Rudd v. City of Norton Shores, No. 19-1226 (6th Cir. 2020)

Annotate this Case
Justia Opinion Summary

Rudd alleged that his ex-wife abducted their sons with assistance from her attorney (Meyers), during a child custody dispute. Rudd called the police but alleges that they refused to help him because Meyers is married to the city manager. Rudd filed an official complaint with the police department. Rudd claims that officials subsequently helped Meyers obtain an ex parte personal protection order as “leverage” in the custody case, authorized officers to illegally disclose Rudd’s information on the Law Enforcement Information Network, and falsified reports. Rudd prevailed in the custody case. Norton Shores later hired a new police chief, Gale. Rudd thought that Gale might “objectively” address the way that the police had handled his sons’ abduction and filed an official complaint. Gale told Rudd that he would investigate and have the Michigan State Police investigate. Instead, Rudd alleges, Gale gave his complaint to Meyers, the city manager, and the former police chief; never internally investigated; and set up a sham outside investigation. Rudd claims that his complaint triggered retaliatory actions, including an effort to get him jailed.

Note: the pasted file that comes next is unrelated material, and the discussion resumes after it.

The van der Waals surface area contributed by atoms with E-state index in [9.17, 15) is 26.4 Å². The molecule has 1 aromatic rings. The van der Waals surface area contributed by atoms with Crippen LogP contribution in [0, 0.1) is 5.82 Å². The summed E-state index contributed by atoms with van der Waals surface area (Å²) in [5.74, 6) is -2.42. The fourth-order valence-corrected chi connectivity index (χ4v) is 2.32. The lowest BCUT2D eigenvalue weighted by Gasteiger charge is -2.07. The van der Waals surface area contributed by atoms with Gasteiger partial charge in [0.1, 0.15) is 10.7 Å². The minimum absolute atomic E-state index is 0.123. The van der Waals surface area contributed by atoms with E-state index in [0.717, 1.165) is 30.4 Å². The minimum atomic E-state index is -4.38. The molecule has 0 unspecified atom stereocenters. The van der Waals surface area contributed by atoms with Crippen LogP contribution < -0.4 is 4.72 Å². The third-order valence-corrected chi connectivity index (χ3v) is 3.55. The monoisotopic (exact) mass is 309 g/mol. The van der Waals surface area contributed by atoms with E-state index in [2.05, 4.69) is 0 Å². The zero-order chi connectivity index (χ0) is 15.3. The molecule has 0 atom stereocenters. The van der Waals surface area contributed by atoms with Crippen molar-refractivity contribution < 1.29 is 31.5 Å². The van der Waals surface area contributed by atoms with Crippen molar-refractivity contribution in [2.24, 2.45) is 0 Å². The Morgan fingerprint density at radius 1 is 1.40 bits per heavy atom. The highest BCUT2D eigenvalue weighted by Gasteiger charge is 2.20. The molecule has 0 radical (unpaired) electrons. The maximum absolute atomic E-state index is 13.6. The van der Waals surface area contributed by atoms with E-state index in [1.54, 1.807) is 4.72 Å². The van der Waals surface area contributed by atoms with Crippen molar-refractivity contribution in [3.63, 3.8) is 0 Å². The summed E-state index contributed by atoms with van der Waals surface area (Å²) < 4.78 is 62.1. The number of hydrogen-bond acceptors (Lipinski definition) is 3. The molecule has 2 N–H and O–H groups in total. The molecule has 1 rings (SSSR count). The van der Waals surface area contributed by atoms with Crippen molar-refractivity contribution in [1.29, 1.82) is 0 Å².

Rudd brought a pro se suit against everyone involved. The Sixth Circuit reversed the dismissal of his suit. The evidence may confirm Rudd’s allegations or it may disprove them but a court must accept his allegations as true at the pleading stage.

Download PDF